|Publication number||US4368577 A|
|Application number||US 06/084,544|
|Publication date||Jan 18, 1983|
|Filing date||Oct 15, 1979|
|Priority date||Oct 15, 1979|
|Also published as||CA1152731A1, DE3037538A1, DE3037538C2|
|Publication number||06084544, 084544, US 4368577 A, US 4368577A, US-A-4368577, US4368577 A, US4368577A|
|Inventors||Larry F. Babb|
|Original Assignee||Emerson Electric Co.|
|Export Citation||BiBTeX, EndNote, RefMan|
|Patent Citations (16), Referenced by (19), Classifications (7), Legal Events (1)|
|External Links: USPTO, USPTO Assignment, Espacenet|
This invention relates to hand tools, and more specifically to a hand tool for cutting plastic pipe or tubing, rubber hose, or other similar non-metallic materials.
In recent years, the use of plastic pipe, plastic tubing and heavy wall rubber tubing has become widespread. These items have, however, presented some difficulty in cutting them in the field so as to achieve a straight and true cut. Due to the low hardness of plastic pipe or tubing, as compared with metal pipe, and due to the resiliency of the plastic, it was recognized that it should be possible to cleanly and quickly cut plastic pipe by means of a movable blade which closes on the pipe and pinches it between the movable blade and a stationary anvil or cutting jaw. However, the softness or compressibility of certain types of plastic or rubber pipe, the thickness of the plastic or rubber pipe to be cut, and the substantial cutting force required to sever many plastic or rubber pipes have posed major problems in the design of suitable plastic pipe cutters. Oftentimes the needs for exerting high cutting forces simultaneously with the need for exerting these cutting forces through a relatively large distance (for example in the case of cutting 11/4 inch (3.2 cm.) diameter plastic piping) have worked against one another. Oftentimes, a prior art plastic pipe cutter design would overcome one of these problems only encounter another.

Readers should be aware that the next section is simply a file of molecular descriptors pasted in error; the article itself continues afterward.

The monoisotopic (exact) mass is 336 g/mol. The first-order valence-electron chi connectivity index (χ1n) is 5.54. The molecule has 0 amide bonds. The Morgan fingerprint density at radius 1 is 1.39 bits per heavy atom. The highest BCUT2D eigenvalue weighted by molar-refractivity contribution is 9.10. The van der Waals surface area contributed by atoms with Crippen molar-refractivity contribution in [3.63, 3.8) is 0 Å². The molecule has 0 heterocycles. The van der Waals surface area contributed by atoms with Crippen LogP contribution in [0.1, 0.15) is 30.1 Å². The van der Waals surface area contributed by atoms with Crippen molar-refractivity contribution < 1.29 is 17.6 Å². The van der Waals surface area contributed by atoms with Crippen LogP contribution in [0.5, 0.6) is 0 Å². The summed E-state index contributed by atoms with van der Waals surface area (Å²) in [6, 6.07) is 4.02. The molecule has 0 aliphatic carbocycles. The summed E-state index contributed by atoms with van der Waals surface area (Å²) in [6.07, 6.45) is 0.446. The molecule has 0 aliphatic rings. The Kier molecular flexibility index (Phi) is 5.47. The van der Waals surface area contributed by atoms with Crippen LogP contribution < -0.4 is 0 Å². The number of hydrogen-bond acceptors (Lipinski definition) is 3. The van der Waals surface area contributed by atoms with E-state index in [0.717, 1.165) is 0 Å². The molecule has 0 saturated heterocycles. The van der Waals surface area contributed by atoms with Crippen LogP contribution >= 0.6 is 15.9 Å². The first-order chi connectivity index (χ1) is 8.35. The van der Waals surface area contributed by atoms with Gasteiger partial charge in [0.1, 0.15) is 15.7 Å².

Certain of the prior art plastic pipe cutters used a ratchet drive for moving a shear blade through its cutting stroke so that the operator could readily exert the high forces needed to sever the plastic pipe and so that the shear blade may be moved through the distance necessary to cut through the pipe. However, in cutting certain types of soft plastic pipe, such as polybutylene, the tendency of the pipe to spring back to its original shape upon opening of the handles of the prior art pipe cutters when operating the ratchet drive caused the cutting blade to move away from the pipe thus effectively preventing the cutter from cutting the pipe. In certain of the prior art plastic pipe cutters, it was necessary for the user of the tool to grip the shear blade and to hold it against opening upon operation of the ratchet drive. Of course, this unnecessarily increased the risk of injury to the user.